We have finished siman 2, in which the Chayei Adam listed some examples of the proper age to begin chinuch in specific mitzvos. We have discussed the examples of lulav, talmud torah and birchas hamazon, and will continue discussing brachos in general.
Rav Shlomo Zalman, ztl, in Sefer Halichos Shlomo, raises the question that if one begins training their child earlier, they will likely not be careful about saying Hashem’s name with the proper thought, nor in appropriate places (such as a bathroom). Nevertheless, he writes that one does not need to take this issue into account when deciding whether to begin training their child.
Regarding kavannah, a young child is at an age where they do not have the proper kavannah. If we pasken mitzvos tzrichos kavannah, we have essentially undermined all of chinuch, because it is impossible to train the child to have the proper kavannah when they first begin to do mitzvos. The Shaagas Aryeh suggests that any impediment which is due to the reality of being a child, and will correct itself as the child grows, is not a lack of chinuch, and therefore we can teach brachos even though they do not yet have the proper kavannah.
When one teaches a child brachos, although we are not allowed to use Hashem’s name in vain, since one is engaged in chinuch, it is not considered in vain, and one may use Hashem’s name. If one is able to teach the child with the appropriate foods in front of them, it is ideal, but one is not required to do so.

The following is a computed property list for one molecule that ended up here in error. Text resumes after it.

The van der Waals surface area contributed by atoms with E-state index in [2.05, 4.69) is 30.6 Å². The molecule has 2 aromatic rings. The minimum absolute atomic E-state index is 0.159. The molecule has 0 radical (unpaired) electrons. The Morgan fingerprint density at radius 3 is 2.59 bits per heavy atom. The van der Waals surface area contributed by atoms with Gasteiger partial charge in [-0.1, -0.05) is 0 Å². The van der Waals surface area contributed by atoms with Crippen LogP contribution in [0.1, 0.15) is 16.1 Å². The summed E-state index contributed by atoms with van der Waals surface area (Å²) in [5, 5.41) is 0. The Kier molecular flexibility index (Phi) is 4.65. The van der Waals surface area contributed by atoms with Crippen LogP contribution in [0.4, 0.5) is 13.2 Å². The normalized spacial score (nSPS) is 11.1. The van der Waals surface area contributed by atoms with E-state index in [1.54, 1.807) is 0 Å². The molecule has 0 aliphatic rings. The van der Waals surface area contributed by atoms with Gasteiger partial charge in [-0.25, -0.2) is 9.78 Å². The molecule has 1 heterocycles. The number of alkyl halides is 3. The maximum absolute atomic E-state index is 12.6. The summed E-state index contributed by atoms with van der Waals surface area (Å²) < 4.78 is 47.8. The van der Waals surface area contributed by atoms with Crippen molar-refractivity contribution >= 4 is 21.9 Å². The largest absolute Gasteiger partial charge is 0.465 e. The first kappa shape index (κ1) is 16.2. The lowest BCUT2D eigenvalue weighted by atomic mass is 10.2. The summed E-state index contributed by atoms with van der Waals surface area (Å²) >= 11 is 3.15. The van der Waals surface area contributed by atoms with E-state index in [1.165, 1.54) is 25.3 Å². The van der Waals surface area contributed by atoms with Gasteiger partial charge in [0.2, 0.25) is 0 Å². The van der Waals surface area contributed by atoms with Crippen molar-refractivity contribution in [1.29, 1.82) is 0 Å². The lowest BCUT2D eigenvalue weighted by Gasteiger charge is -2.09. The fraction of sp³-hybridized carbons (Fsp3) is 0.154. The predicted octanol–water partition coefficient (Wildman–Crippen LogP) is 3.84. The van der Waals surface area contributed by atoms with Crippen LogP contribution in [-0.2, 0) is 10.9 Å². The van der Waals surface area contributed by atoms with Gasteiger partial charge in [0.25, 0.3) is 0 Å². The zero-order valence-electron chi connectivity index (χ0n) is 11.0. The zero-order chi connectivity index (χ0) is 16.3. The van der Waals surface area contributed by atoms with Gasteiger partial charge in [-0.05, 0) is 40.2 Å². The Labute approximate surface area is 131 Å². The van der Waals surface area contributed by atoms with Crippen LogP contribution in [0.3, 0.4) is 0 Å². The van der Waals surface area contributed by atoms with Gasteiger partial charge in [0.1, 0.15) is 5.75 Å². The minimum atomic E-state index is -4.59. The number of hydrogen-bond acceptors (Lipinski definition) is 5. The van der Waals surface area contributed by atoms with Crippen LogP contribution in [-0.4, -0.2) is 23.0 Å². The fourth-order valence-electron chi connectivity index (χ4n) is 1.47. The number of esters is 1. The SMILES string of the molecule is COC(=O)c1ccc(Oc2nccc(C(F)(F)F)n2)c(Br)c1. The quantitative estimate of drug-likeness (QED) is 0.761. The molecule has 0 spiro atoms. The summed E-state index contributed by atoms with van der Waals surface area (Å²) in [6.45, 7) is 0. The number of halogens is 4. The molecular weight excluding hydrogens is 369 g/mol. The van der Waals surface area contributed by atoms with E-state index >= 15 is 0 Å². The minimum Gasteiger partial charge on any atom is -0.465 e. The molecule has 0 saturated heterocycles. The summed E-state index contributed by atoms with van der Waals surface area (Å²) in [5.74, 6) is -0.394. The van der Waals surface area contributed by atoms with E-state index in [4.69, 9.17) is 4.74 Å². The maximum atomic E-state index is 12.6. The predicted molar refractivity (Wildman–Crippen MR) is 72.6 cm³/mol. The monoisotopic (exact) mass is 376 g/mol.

In regards to answering amen to a child’s bracha, the Mishnah Berurah writes that one should not answer, because amen was enacted specifically for responding to an actual bracha. Rav Shlomo Zalman suggests that maybe amen is part of the training process, and therefore one may recite it, but concludes that it would be better not to, but rather to encourage the child in another way (such as “good job” or the like). Rav Yitzchak Yaakov Fuchs brings a suggestion from Rav Bentzion Abba Shaul ztl that one can say a pasuk such as baruch hashem leolam amen v’amen silently, and use the amen of the pasuk to respond to the child.
It is important to note that although we have a heter to recite Hashem’s name in this context, once the child is able to recite Hashem’s name after being given a hint by the parent, it is preferable to do so. Similarly, when teaching a new bracha to an older child, who already knows Hashem’s name, there is no heter to actually use Hashem’s name, as they are old enough to understand to recite the shem Hashem when someone prods them with “Hashem”, “Elokeinu” “Ado–”, or the like. Thus, regarding a bar mitzvah boy, there is no heter to practice using the name of Hashem, as they are old enough to understand to translate from “Hashem” to the actual Name. Although some teachers practice with Hashem’s name to avoid an embarrassing situation for the bar mitzvah boy, it is an incorrect practice.
- When teaching a child brachos, one does not need to be concerned that they will recite Hashem’s name in inappropriate places, nor that they will not have the proper kavannah.
- One is allowed to use Hashem’s name when teaching a bracha if a child is not yet at the age to recite Hashem’s name on their own. However, once the child is old enough to recite Hashem’s name with a hint, the adult is no longer allowed to recite Hashem’s name just for the purpose of chinuch.